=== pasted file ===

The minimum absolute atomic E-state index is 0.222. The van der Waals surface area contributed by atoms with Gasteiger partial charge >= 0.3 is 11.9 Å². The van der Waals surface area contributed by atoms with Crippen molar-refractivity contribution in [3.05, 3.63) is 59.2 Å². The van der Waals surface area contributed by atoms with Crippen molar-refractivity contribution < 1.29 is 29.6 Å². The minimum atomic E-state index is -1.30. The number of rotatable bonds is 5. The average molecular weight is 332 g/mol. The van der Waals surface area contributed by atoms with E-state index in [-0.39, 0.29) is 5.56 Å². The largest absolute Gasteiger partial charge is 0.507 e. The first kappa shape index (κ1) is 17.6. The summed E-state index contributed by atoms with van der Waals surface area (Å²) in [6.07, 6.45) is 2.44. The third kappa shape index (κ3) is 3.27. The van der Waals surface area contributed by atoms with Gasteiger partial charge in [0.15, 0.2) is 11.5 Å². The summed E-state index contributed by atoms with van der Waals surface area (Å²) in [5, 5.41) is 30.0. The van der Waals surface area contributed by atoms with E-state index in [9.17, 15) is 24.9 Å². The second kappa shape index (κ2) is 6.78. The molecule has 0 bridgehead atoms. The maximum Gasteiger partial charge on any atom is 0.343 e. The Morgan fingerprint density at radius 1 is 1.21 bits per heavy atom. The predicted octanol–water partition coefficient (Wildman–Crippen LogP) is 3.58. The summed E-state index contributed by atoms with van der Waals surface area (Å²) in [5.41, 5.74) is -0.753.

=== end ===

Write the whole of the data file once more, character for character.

The minimum absolute atomic E-state index is 0.222. The van der Waals surface area contributed by atoms with Gasteiger partial charge >= 0.3 is 11.9 Å². The van der Waals surface area contributed by atoms with Crippen molar-refractivity contribution in [3.05, 3.63) is 59.2 Å². The van der Waals surface area contributed by atoms with Crippen molar-refractivity contribution < 1.29 is 29.6 Å². The minimum atomic E-state index is -1.30. The number of rotatable bonds is 5. The average molecular weight is 332 g/mol. The van der Waals surface area contributed by atoms with E-state index in [-0.39, 0.29) is 5.56 Å². The largest absolute Gasteiger partial charge is 0.507 e. The first kappa shape index (κ1) is 17.6. The summed E-state index contributed by atoms with van der Waals surface area (Å²) in [6.07, 6.45) is 2.44. The third kappa shape index (κ3) is 3.27. The van der Waals surface area contributed by atoms with Gasteiger partial charge in [0.15, 0.2) is 11.5 Å². The summed E-state index contributed by atoms with van der Waals surface area (Å²) in [5, 5.41) is 30.0. The van der Waals surface area contributed by atoms with E-state index in [9.17, 15) is 24.9 Å². The second kappa shape index (κ2) is 6.78. The molecule has 0 bridgehead atoms. The maximum Gasteiger partial charge on any atom is 0.343 e. The Morgan fingerprint density at radius 1 is 1.21 bits per heavy atom. The predicted octanol–water partition coefficient (Wildman–Crippen LogP) is 3.58. The summed E-state index contributed by atoms with van der Waals surface area (Å²) in [5.41, 5.74) is -0.753.